Cricket South Africa collecting memorabilia for its new museum
Cricket South Africa (CSA) has started collecting memorabilia for its new museum and has opened the door for public donations.
The museum, which will be housed in a gallery area at the Wanderers in Johannesburg, will be inclusive of the country's entire history in the sport, including 124 years of Test cricket -- before, during and after the isolation period.
"The collection of objects and memorabilia has already started. Several rare artefacts have been unearthed, including a blazer worn by George Kempis, a South African cricketer from the 1890s," said Luke Alfred, a researcher for the museum.
Although SA colours were bestowed on Kempis, his blazer was designed before the green and gold and the arrival of the Springbok as a symbol, which happened only in 1906, Sport24 reports.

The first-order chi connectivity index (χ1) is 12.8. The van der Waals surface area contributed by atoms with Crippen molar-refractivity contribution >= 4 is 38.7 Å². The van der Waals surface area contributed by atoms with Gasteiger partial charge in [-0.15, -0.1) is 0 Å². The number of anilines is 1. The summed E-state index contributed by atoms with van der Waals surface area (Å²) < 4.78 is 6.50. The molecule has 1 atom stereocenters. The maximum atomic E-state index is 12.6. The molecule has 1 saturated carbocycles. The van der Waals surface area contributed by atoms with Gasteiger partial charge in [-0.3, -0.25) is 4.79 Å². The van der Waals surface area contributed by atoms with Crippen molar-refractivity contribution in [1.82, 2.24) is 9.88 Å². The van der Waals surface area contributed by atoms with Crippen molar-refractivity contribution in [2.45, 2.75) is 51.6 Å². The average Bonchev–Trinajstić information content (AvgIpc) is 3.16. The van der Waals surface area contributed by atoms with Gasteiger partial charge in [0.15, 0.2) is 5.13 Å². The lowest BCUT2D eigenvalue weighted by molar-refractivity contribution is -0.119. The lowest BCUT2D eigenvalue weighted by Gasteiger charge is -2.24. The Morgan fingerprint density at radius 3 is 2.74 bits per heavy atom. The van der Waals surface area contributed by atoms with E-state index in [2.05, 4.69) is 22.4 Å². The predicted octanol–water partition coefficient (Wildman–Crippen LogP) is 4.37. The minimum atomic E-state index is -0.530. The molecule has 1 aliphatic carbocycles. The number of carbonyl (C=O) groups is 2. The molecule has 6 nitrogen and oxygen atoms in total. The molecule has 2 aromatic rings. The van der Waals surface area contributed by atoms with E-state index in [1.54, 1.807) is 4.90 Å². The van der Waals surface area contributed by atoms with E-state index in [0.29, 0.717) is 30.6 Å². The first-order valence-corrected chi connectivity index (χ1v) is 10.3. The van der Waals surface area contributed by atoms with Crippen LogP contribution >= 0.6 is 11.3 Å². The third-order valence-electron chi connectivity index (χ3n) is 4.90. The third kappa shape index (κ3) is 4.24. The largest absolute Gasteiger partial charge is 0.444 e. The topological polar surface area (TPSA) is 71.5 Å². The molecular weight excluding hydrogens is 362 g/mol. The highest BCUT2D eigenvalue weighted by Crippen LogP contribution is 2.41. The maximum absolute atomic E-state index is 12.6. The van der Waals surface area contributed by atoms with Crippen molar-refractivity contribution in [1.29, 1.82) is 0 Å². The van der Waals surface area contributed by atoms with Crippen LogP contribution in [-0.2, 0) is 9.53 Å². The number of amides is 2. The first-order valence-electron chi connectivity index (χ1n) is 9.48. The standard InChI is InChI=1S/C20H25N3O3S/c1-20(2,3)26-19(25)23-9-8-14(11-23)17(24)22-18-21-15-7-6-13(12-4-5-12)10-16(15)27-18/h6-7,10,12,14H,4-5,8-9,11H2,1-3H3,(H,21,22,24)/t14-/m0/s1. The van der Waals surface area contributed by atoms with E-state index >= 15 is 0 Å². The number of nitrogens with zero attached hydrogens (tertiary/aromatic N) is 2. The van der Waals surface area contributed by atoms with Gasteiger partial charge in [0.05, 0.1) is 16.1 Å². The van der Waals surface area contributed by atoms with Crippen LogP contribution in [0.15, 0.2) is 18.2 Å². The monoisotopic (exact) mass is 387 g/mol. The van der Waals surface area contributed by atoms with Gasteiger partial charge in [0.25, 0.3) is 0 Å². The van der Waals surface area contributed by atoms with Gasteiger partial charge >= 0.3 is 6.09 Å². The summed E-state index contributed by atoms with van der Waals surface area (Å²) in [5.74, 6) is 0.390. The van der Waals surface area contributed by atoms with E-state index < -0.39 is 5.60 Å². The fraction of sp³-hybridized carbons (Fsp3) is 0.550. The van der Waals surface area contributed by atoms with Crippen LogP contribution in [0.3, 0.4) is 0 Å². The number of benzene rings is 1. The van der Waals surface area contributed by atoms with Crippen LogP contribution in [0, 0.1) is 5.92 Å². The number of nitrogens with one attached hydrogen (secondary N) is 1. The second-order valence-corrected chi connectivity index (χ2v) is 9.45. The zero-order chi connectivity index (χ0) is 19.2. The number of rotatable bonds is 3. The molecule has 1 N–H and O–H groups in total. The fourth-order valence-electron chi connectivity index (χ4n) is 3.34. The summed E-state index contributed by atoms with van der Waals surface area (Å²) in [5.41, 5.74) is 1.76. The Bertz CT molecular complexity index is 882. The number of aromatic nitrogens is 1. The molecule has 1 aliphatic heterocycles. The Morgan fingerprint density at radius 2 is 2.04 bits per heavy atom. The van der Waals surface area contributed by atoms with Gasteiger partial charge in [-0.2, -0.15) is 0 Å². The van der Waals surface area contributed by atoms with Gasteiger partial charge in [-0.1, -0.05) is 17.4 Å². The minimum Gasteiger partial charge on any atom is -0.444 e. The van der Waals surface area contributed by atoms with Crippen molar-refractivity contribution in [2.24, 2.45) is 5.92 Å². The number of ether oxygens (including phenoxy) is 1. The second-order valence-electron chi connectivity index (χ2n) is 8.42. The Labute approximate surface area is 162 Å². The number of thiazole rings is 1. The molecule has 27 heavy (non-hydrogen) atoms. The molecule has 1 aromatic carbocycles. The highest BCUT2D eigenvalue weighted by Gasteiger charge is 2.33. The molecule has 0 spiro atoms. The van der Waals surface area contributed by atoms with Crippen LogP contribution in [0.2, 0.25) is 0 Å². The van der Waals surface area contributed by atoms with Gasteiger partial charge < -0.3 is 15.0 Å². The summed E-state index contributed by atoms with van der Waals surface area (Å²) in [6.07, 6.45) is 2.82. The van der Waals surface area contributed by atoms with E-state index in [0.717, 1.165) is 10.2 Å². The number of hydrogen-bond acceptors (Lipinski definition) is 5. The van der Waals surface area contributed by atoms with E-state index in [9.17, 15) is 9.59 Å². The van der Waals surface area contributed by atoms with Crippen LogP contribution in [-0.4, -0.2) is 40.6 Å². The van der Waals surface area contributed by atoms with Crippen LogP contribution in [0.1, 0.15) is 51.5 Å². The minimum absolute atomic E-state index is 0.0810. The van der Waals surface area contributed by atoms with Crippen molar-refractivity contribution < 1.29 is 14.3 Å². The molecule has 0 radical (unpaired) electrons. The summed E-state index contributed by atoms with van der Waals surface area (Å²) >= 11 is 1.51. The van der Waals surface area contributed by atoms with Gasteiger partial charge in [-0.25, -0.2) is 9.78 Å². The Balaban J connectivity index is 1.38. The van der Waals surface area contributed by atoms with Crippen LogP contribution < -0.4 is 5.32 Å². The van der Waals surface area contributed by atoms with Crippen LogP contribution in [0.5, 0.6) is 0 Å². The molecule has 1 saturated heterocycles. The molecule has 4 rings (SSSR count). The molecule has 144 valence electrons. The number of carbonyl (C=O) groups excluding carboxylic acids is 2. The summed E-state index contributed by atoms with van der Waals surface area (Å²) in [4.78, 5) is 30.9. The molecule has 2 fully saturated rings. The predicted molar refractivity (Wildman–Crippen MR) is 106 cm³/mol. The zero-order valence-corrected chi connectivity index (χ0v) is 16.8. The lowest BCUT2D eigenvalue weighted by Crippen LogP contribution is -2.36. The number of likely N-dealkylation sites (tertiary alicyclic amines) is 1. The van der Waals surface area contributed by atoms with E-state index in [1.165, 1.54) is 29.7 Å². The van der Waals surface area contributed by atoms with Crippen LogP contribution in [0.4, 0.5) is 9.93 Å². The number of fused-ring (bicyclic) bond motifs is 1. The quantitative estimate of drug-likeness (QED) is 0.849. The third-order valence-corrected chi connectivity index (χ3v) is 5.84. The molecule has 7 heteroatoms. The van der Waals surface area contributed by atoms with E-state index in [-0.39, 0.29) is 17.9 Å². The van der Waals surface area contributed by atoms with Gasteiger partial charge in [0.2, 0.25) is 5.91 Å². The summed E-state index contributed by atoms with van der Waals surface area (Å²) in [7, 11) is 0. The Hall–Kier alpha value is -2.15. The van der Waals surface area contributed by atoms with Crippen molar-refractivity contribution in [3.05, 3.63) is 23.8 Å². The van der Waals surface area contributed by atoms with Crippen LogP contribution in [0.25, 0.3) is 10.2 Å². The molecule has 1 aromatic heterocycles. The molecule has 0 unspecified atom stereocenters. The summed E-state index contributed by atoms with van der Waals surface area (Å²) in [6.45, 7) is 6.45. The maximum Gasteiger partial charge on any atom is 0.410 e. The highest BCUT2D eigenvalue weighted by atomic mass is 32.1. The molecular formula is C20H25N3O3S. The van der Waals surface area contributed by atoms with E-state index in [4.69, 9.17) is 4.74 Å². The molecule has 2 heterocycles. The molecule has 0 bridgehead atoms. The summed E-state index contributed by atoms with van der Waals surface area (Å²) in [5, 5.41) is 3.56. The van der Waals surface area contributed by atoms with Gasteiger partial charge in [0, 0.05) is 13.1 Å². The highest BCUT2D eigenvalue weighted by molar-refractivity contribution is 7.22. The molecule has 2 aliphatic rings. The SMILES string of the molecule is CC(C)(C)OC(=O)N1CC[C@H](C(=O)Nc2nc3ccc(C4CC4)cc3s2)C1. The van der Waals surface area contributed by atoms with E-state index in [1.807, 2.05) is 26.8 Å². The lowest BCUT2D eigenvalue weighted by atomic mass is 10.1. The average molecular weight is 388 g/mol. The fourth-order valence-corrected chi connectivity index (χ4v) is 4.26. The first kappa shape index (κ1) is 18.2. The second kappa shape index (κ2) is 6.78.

Another object to be housed at the museum is the so-called "longest six" ball.
"The six was hit by Jimmy Sinclair at the old Wanderers and found its way into a coal truck in the railway yards nearby. The truck was hauled to Cape Town by a goods train shortly afterwards, resulting in Sinclair's six being the longest ever recorded," Alfred said.
Alfred said the current crop of Proteas players had agreed to donate items.
Hashim Amla's armguard from his record 311 not out at the Oval earlier this year would be displayed, as well as other equipment from the tour which successfully catapulted South Africa into the top spot in the world Test rankings.